Wednesday 24 February 2010

That French anti-smoking advert

Whenever you think anti-smoking activists have scraped the bottom of every barrel, they plumb new depths. Taking Liberties reports an almost unbelievable new anti-smoking advert in France that makes a bizarre connection between smoking and sexual abuse. You can see the ad here. Taking Liberties comments:

"As far as I know, practising fellatio doesn't cause cancer," said a spokeswoman for the Movement for Women's Liberation. I think this misses the point of the advertisement which, as I see it, implies that under-age smoking is on a par with a teenager being forced to have (oral) sex with a middle-aged man (ie child abuse or sexual assault if not rape).

Or am I reading too much into this?

I don't think he is reading too much into it and nor does The Strait Times:

Child sex anti-smoking ad

Deliberately shocking anti-smoking adverts that compare nicotine addiction to sexual abuse, and which the French government has vowed to ban, sparked a lively debate on Wednesday.

The ads show a man pushing a kneeling child's face towards his crotch. Two feature boys and one a girl. The children look fearfully up at him, holding in their mouth a cigarette that appears to protrude from his fly. Under the image runs the slogan: 'Smoking makes you a slave to tobacco.'

There is so much wrong with this campaign that it is hard to know where to begin. It should be emphasised that this is not an official government campaign. It comes from France's Non-Smokers' Rights Association (who funds them, I wonder, and what does this ad have to do with nonsmokers' rights?) The health minister and the minister for families have both spoken out against the ad.

But that fact that anyone could (a) come up with such an idea, and (b) go through with it, gives you some idea of how warped these people's minds are. This is, to use activist parlance, 'the next logical step' in a campaign that knows no limits of taste and whose values have become hopelessly twisted. It is the product of an ideology that says that smoking is bad therefore anything that is anti-smoking must be acceptable. As I have long said, this fallacious reasoning leads us down a very dangerous road.

Whether it's the quack science of second- and third-hand smoke, or ads like this, the failure of normal people to speak out and bring some measure of sense and proportion has allowed the lunatics to run free. Obsessive and mentally unbalanced individuals have found a crusade which allows them to act without restraint or reason.

Ads like this are the inevitable outcome of denormalisation. Ironically, they serve only to expose the people behind them as being far from normal. Their mask of sanity is slipping.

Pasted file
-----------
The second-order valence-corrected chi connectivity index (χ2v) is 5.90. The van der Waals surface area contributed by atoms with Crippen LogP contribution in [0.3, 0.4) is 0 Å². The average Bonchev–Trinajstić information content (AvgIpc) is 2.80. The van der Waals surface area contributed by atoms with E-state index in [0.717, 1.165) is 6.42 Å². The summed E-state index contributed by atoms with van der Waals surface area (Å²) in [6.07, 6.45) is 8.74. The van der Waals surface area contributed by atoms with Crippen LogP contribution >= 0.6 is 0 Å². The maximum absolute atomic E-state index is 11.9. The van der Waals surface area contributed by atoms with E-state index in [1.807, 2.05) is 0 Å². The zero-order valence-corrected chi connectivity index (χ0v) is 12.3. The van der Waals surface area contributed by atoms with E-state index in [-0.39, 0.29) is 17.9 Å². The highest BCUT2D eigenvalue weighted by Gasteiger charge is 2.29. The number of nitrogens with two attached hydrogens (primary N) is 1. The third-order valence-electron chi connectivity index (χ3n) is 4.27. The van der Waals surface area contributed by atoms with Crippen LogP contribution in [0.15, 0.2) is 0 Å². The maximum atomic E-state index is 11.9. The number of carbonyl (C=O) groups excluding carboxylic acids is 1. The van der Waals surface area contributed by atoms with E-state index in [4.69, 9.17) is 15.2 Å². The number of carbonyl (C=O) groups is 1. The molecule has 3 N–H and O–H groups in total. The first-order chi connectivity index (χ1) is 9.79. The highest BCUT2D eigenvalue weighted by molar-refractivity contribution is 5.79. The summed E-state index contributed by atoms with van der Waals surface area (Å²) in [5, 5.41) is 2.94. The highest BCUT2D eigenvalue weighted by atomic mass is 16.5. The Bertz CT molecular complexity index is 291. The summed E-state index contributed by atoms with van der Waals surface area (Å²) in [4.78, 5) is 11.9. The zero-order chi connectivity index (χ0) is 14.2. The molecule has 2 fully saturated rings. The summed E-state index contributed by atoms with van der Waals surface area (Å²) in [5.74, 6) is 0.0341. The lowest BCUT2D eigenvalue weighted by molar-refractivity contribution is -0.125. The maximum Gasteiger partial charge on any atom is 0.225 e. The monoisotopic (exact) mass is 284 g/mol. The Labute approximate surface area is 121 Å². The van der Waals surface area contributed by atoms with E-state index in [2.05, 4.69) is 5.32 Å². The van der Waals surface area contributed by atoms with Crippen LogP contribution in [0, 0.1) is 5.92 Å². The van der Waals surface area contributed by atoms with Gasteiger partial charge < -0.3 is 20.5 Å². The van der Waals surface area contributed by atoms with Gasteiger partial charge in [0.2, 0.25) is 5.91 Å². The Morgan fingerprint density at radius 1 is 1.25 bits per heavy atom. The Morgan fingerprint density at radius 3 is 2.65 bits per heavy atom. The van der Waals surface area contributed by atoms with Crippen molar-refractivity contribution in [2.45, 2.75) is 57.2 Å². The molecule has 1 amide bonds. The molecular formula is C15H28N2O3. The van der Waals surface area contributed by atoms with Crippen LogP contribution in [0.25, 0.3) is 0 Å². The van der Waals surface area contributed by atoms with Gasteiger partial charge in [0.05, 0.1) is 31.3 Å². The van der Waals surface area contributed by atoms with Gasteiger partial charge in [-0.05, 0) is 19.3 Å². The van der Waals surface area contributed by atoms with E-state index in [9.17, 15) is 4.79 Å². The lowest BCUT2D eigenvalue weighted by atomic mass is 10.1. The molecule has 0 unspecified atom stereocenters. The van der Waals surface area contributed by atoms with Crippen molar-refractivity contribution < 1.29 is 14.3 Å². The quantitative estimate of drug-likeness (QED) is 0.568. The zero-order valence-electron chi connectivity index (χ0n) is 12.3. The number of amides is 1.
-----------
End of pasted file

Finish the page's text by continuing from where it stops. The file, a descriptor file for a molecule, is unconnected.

Anonymous said...

Says ore about the repressed sexual desires of the French Non-Smokers' Rights Association than it does about cigarettes.

Anonymous said...

"As far as I know, practising fellatio doesn't cause cancer,"

Well, actually HPV is major a cause of throat and mouth cancers.

It's a crude and tasteless ad.


Anonymous said...

The anti smoking lobby are getting out of hand.
For instance here is an article on Reuters stating that smokers are not as intelligent as non smokers.
As an IT proffesional who happens to smoke.
I find it grossly offensive.
It is junk science of course.
It is a well known fact that some very intelligent people smoke ,the late Albert Einstein being a good example.
Isn't it horrible what we have to put up with from people with low social skills like anti smokers.
Now who is really showing a lack of intelligence here ?

Leg-iron said...

Light their cigarettes, and it's an ad that says 'Smoking makes children immune to paedos'.

The whole antismoking lot have always had a very unhealthy obsession with children. I think, with this ad, they are starting to reveal why.

Anonymous said...

I wonder why a man was chosen to stand in front of the kneeling kids ?
It's obvious what is being protrayed here or they would have chosen one man and one woman to make the point.

timbone said...

Reminds me of the guy in New Zealand (or was it Australia) who said that letting teachers who smoke educate the indiginous people was like letting paedophiles teach children. Someone made a very good point about this particular ad on another blog, and I have also seen it referred to elsewhere. What is in the minds of people who think up these kind of adverts? Would you have thought about it. Do you go around thinking about middle aged men making youngsters suck their apendages? I don't. What kind of people do?

RDP said...

Given what the intent of antismoking is – to denormalize/abnormalize/stigmatize/immoralize smoking – I got the impression that the middle-aged man represents the tobacco industry. The tobacco industry is coercing ‘children’ and young adults into the equivalent of a ‘lewd act’. The young ‘participants’ seem hesitant or unwilling. With this one depiction the tobacco industry is viewed as an abuser/molester/violator, i.e., immoral; the act of smoking viewed as obscene via the unseemly relationship with the tobacco industry, i.e., immoral. This constant delusional attempt by antismoking – by manipulating/'re-engineering' the habit - to make smoking appear obscene/vulgar/immoral would result in smoking only being able to be practiced in private, alone or between consenting adults, and with no children present - something ‘like’ sexual acts (see Godber Blueprint )

You’re right. These are disturbed minds. We’re getting an indication into what goes on in those troubled minds. It is these minds that are immoral in attempting to force ‘associations’ – through manipulation, deception, irrational belief/fear/hatred - that only make sense in their perverse fantasy world. Only more perverse is that such minds are running Public Health.

Anonymous said...

I like your analysis, RDP.

Having thought about this a bit, other than the captions and the accompanying cigarettes in the teenagers' mouths, the ad really has no clear context.